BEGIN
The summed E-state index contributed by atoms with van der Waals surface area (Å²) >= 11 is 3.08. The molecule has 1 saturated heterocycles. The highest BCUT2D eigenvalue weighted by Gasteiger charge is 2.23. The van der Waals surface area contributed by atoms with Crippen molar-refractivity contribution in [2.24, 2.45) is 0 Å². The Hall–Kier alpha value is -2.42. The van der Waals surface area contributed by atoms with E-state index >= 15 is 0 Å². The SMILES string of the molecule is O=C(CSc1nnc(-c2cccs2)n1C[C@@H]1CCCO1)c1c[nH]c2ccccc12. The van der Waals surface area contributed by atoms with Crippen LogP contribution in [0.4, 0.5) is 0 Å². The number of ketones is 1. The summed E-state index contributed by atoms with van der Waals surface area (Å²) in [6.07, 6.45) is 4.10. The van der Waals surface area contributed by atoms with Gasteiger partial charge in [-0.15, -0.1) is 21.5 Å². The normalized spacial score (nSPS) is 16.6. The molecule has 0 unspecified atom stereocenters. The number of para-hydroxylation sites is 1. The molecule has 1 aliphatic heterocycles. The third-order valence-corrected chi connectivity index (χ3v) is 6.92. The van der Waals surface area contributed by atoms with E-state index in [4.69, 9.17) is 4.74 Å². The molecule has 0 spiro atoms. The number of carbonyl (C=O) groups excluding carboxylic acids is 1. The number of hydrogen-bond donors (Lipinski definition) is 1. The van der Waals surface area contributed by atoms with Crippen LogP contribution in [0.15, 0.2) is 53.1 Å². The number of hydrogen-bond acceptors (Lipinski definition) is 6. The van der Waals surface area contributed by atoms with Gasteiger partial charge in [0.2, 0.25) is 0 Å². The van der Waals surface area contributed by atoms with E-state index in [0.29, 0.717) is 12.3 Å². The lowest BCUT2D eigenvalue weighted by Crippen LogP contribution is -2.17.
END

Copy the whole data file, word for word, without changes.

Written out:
The summed E-state index contributed by atoms with van der Waals surface area (Å²) >= 11 is 3.08. The molecule has 1 saturated heterocycles. The highest BCUT2D eigenvalue weighted by Gasteiger charge is 2.23. The van der Waals surface area contributed by atoms with Crippen molar-refractivity contribution in [2.24, 2.45) is 0 Å². The Hall–Kier alpha value is -2.42. The van der Waals surface area contributed by atoms with E-state index >= 15 is 0 Å². The SMILES string of the molecule is O=C(CSc1nnc(-c2cccs2)n1C[C@@H]1CCCO1)c1c[nH]c2ccccc12. The van der Waals surface area contributed by atoms with Crippen LogP contribution in [0.4, 0.5) is 0 Å². The number of ketones is 1. The summed E-state index contributed by atoms with van der Waals surface area (Å²) in [6.07, 6.45) is 4.10. The van der Waals surface area contributed by atoms with Gasteiger partial charge in [-0.15, -0.1) is 21.5 Å². The normalized spacial score (nSPS) is 16.6. The molecule has 0 unspecified atom stereocenters. The number of para-hydroxylation sites is 1. The molecule has 1 aliphatic heterocycles. The third-order valence-corrected chi connectivity index (χ3v) is 6.92. The van der Waals surface area contributed by atoms with E-state index in [4.69, 9.17) is 4.74 Å². The molecule has 0 spiro atoms. The number of carbonyl (C=O) groups excluding carboxylic acids is 1. The number of hydrogen-bond donors (Lipinski definition) is 1. The van der Waals surface area contributed by atoms with Crippen LogP contribution in [0.15, 0.2) is 53.1 Å². The number of hydrogen-bond acceptors (Lipinski definition) is 6. The van der Waals surface area contributed by atoms with Gasteiger partial charge in [0.2, 0.25) is 0 Å². The van der Waals surface area contributed by atoms with E-state index in [0.29, 0.717) is 12.3 Å². The lowest BCUT2D eigenvalue weighted by Crippen LogP contribution is -2.17.